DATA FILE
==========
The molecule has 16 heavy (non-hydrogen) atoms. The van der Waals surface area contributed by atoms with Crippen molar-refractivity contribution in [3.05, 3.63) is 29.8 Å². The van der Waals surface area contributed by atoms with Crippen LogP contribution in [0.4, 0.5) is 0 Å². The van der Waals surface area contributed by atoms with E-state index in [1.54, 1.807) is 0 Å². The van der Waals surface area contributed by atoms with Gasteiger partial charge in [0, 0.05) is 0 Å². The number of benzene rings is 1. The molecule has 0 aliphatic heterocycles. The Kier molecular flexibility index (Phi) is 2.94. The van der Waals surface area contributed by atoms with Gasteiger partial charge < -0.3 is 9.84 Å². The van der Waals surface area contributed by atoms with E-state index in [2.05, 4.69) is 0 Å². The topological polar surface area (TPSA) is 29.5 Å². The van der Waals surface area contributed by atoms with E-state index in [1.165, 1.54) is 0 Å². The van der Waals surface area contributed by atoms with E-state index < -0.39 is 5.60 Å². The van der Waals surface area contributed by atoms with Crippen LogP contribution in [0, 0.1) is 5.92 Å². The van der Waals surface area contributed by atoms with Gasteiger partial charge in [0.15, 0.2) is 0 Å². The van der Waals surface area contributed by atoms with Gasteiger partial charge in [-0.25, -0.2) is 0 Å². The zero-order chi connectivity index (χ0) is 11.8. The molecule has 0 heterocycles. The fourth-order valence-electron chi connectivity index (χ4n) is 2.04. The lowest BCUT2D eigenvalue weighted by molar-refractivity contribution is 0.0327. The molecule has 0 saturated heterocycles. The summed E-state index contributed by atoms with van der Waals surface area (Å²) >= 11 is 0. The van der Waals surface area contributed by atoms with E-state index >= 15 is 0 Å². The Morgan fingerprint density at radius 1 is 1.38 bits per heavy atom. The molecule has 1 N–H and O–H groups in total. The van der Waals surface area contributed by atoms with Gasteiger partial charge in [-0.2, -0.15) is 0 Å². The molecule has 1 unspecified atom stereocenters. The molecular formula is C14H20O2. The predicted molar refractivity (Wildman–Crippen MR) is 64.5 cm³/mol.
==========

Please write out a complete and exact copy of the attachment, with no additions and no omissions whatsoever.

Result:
The molecule has 16 heavy (non-hydrogen) atoms. The van der Waals surface area contributed by atoms with Crippen molar-refractivity contribution in [3.05, 3.63) is 29.8 Å². The van der Waals surface area contributed by atoms with Crippen LogP contribution in [0.4, 0.5) is 0 Å². The van der Waals surface area contributed by atoms with E-state index in [1.54, 1.807) is 0 Å². The van der Waals surface area contributed by atoms with Gasteiger partial charge in [0, 0.05) is 0 Å². The number of benzene rings is 1. The molecule has 0 aliphatic heterocycles. The Kier molecular flexibility index (Phi) is 2.94. The van der Waals surface area contributed by atoms with Gasteiger partial charge < -0.3 is 9.84 Å². The van der Waals surface area contributed by atoms with E-state index in [2.05, 4.69) is 0 Å². The topological polar surface area (TPSA) is 29.5 Å². The van der Waals surface area contributed by atoms with E-state index in [1.165, 1.54) is 0 Å². The van der Waals surface area contributed by atoms with E-state index < -0.39 is 5.60 Å². The van der Waals surface area contributed by atoms with Crippen LogP contribution in [0, 0.1) is 5.92 Å². The van der Waals surface area contributed by atoms with Gasteiger partial charge in [0.15, 0.2) is 0 Å². The van der Waals surface area contributed by atoms with Gasteiger partial charge in [-0.25, -0.2) is 0 Å². The zero-order chi connectivity index (χ0) is 11.8. The molecule has 0 heterocycles. The fourth-order valence-electron chi connectivity index (χ4n) is 2.04. The lowest BCUT2D eigenvalue weighted by molar-refractivity contribution is 0.0327. The molecule has 0 saturated heterocycles. The summed E-state index contributed by atoms with van der Waals surface area (Å²) >= 11 is 0. The van der Waals surface area contributed by atoms with E-state index >= 15 is 0 Å². The Morgan fingerprint density at radius 1 is 1.38 bits per heavy atom. The molecule has 1 N–H and O–H groups in total. The van der Waals surface area contributed by atoms with Gasteiger partial charge in [-0.2, -0.15) is 0 Å². The molecule has 1 unspecified atom stereocenters. The molecular formula is C14H20O2. The predicted molar refractivity (Wildman–Crippen MR) is 64.5 cm³/mol.